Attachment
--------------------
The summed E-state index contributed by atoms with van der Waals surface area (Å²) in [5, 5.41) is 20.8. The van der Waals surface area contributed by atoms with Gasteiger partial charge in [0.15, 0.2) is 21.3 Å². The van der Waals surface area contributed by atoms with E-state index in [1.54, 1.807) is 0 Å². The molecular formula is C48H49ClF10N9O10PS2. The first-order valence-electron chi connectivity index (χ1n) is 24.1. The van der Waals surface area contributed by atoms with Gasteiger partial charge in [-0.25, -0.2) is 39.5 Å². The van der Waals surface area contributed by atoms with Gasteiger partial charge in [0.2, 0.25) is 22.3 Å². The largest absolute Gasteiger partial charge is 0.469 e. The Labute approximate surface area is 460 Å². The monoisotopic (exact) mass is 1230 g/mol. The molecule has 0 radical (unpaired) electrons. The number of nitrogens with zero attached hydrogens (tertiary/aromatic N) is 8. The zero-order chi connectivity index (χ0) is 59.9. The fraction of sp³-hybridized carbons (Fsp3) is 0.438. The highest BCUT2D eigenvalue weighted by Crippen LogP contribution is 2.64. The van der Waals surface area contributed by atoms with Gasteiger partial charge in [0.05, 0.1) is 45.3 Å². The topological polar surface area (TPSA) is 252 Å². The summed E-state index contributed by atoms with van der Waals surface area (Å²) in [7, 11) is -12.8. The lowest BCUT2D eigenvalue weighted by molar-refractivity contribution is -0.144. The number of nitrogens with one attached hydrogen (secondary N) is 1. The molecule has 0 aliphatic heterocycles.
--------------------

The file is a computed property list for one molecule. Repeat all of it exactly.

The summed E-state index contributed by atoms with van der Waals surface area (Å²) in [5, 5.41) is 20.8. The van der Waals surface area contributed by atoms with Gasteiger partial charge in [0.15, 0.2) is 21.3 Å². The van der Waals surface area contributed by atoms with E-state index in [1.54, 1.807) is 0 Å². The molecular formula is C48H49ClF10N9O10PS2. The first-order valence-electron chi connectivity index (χ1n) is 24.1. The van der Waals surface area contributed by atoms with Gasteiger partial charge in [-0.25, -0.2) is 39.5 Å². The van der Waals surface area contributed by atoms with Gasteiger partial charge in [0.2, 0.25) is 22.3 Å². The largest absolute Gasteiger partial charge is 0.469 e. The Labute approximate surface area is 460 Å². The monoisotopic (exact) mass is 1230 g/mol. The molecule has 0 radical (unpaired) electrons. The number of nitrogens with zero attached hydrogens (tertiary/aromatic N) is 8. The zero-order chi connectivity index (χ0) is 59.9. The fraction of sp³-hybridized carbons (Fsp3) is 0.438. The highest BCUT2D eigenvalue weighted by Crippen LogP contribution is 2.64. The van der Waals surface area contributed by atoms with Gasteiger partial charge in [0.05, 0.1) is 45.3 Å². The topological polar surface area (TPSA) is 252 Å². The summed E-state index contributed by atoms with van der Waals surface area (Å²) in [7, 11) is -12.8. The lowest BCUT2D eigenvalue weighted by molar-refractivity contribution is -0.144. The number of nitrogens with one attached hydrogen (secondary N) is 1. The molecule has 0 aliphatic heterocycles.